To commemorate the Memorial Day each 26th of December. the lagoon square could be used as a huge stadium using the tower structures to fix on at the slopes of each tower tiers with removable round colour seats looking at the middle of the square where a central stage could be fixed. This will allow to have a capacity of about 2000 people.
The towers. The interior empty open space above is reinterpreted into every tower following the needs, creating five different internal spaces with a similar external shape, different structures but similar and differentiated skins.
The plan shape generation of the towers has been geometrised. It is the sum between half a circle and half an ellipse.
The main structure of the towers is developed in height in seven different structural levels, also doing an analogy with Budhism religion as a way to ascend to reach the nirvana, as well as pagodas in temples have been high level organised.
The main structure may be classified into two different ones, horizontal or spiral diaphragm. Four of them are spiral diaphragm because the program is developed spirally, only the warning centre with its horizontal floor plans has a horizontal diaphragm.
The towers are linked to each other by the concrete slab, which transfer the loads to the foundations and adds stability to the whole group. The structure will be a light prefabricated metal construction to be erected on site. It will be fired and rust protected and bolted on site. Due to the different sizes of the towers the structures are similar but different. The three taller ones (memorial, museum and warning centre) have a double structure formed by a main tubular metal profiles and a second made of cables. The two smaller ones have only one singles structure made of tubular metal profiles.
The following classification is made by size and each tower is described: 1st tower.- The Memorial.: the contemplative space. The tallest empty tower (30 meters high), organised at ground level with a glass pavilion on it and sculptured circle rings descending, with an artificial mangrove growing in the middle and water, representing the life tree. It has a very symbolic meaning because it represents the victims of the tsunami, having the same number of branches and leaves as victims. Vegetation cover the structure.
A lighting system will be fixed to the steel joints knots of the external structure. These lights will have different performances varying their intensity and colours following the sensors allocated in the warning centre showing the sea state, weather conditions or event. The way to perceive this tower at night will be as a “lighthouse”.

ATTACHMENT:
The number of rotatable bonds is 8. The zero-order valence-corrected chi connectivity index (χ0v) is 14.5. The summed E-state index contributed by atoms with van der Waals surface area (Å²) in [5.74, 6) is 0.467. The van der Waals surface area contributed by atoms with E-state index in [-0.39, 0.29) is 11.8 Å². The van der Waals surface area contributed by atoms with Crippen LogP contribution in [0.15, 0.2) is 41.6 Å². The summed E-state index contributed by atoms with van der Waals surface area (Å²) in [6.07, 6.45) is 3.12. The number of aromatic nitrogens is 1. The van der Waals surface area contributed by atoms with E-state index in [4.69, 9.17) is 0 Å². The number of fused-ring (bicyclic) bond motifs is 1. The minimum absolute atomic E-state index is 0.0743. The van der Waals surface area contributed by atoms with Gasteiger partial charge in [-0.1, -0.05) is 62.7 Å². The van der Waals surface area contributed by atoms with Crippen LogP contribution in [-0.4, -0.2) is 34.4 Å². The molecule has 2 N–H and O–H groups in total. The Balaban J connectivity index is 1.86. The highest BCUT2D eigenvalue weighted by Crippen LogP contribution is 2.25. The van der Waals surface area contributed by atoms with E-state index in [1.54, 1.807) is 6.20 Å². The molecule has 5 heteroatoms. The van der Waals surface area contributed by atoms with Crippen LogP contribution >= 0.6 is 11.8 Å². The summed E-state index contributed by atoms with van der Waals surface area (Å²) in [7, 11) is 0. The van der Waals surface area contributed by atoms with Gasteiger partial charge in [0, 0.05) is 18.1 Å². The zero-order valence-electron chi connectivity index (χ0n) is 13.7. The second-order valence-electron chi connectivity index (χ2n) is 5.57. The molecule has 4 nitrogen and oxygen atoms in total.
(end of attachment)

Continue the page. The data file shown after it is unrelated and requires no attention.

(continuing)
2nd tower. The Museum: the belvedere.It is the second tallest and biggest structure (about 25 meters high). It has an spiral rising ramp that contents the program of the exhibition and leads you to the top of the tower.
In the centre of the ground floor there is a star with the names of countries with victims of the tragedy.
It is covered with an external skin made of special ceramic tiles (indoor space). The skin responds to the needs of the tower, towards the south the tower has ceramic tiles containing solar panels, and different surfaces as coloured glass, green panels, opens or closes where it is appropriated.
3rd Tower. The Warning Centre: the the teaching space. It is the third tallest and biggest one (about 20 meters high). The plans are organized by a radial system of rooms around the vertical communication space. It has a external skin too made of the same special ceramic tile
4th Tower. Restaurant and Shop: the consum space. It is the fourth one (about 15 meters high). It has a external skin, which enclosed an indoor space.
5th Tower. Amphitheater: the representative space. It is the smallest one (about 10 meters high). It has been organized in one stepped level (ground floor). In order to adapt to the topography, the amphitheatre tries to follow the contour line.